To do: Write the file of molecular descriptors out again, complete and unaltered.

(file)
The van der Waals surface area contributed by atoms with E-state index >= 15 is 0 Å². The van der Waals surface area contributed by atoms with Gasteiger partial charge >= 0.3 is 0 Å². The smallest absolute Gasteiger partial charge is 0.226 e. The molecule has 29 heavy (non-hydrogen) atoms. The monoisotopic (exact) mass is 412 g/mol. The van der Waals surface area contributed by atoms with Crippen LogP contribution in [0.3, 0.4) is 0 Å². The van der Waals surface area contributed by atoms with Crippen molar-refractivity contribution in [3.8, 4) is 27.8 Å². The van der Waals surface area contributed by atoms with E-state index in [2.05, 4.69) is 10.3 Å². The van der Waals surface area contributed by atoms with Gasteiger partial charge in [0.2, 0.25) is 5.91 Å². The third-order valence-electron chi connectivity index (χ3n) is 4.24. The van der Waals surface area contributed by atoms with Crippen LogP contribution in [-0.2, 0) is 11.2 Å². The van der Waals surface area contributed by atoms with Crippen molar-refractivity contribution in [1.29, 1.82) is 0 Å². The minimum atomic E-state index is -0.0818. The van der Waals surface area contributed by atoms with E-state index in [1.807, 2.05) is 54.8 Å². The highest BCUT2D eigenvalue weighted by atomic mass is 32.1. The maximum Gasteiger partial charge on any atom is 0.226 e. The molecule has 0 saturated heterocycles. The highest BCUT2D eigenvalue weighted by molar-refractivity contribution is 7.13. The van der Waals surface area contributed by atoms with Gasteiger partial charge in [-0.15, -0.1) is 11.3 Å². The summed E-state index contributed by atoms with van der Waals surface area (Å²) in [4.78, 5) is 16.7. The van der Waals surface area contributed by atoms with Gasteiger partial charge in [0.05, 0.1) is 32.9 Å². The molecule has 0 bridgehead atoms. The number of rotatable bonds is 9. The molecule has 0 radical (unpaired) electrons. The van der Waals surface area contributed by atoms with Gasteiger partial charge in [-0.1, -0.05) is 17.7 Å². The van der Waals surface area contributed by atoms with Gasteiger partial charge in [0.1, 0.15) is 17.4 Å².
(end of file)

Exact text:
The van der Waals surface area contributed by atoms with E-state index >= 15 is 0 Å². The van der Waals surface area contributed by atoms with Gasteiger partial charge >= 0.3 is 0 Å². The smallest absolute Gasteiger partial charge is 0.226 e. The molecule has 29 heavy (non-hydrogen) atoms. The monoisotopic (exact) mass is 412 g/mol. The van der Waals surface area contributed by atoms with Crippen LogP contribution in [0.3, 0.4) is 0 Å². The van der Waals surface area contributed by atoms with Crippen molar-refractivity contribution in [3.8, 4) is 27.8 Å². The van der Waals surface area contributed by atoms with E-state index in [2.05, 4.69) is 10.3 Å². The van der Waals surface area contributed by atoms with Gasteiger partial charge in [0.2, 0.25) is 5.91 Å². The third-order valence-electron chi connectivity index (χ3n) is 4.24. The van der Waals surface area contributed by atoms with Crippen LogP contribution in [-0.2, 0) is 11.2 Å². The van der Waals surface area contributed by atoms with Crippen molar-refractivity contribution in [1.29, 1.82) is 0 Å². The minimum atomic E-state index is -0.0818. The van der Waals surface area contributed by atoms with E-state index in [1.807, 2.05) is 54.8 Å². The highest BCUT2D eigenvalue weighted by atomic mass is 32.1. The maximum Gasteiger partial charge on any atom is 0.226 e. The molecule has 0 saturated heterocycles. The highest BCUT2D eigenvalue weighted by molar-refractivity contribution is 7.13. The van der Waals surface area contributed by atoms with Gasteiger partial charge in [-0.15, -0.1) is 11.3 Å². The summed E-state index contributed by atoms with van der Waals surface area (Å²) in [4.78, 5) is 16.7. The van der Waals surface area contributed by atoms with Gasteiger partial charge in [0.05, 0.1) is 32.9 Å². The molecule has 0 bridgehead atoms. The number of rotatable bonds is 9. The molecule has 0 radical (unpaired) electrons. The van der Waals surface area contributed by atoms with Gasteiger partial charge in [-0.1, -0.05) is 17.7 Å². The van der Waals surface area contributed by atoms with Gasteiger partial charge in [0.1, 0.15) is 17.4 Å².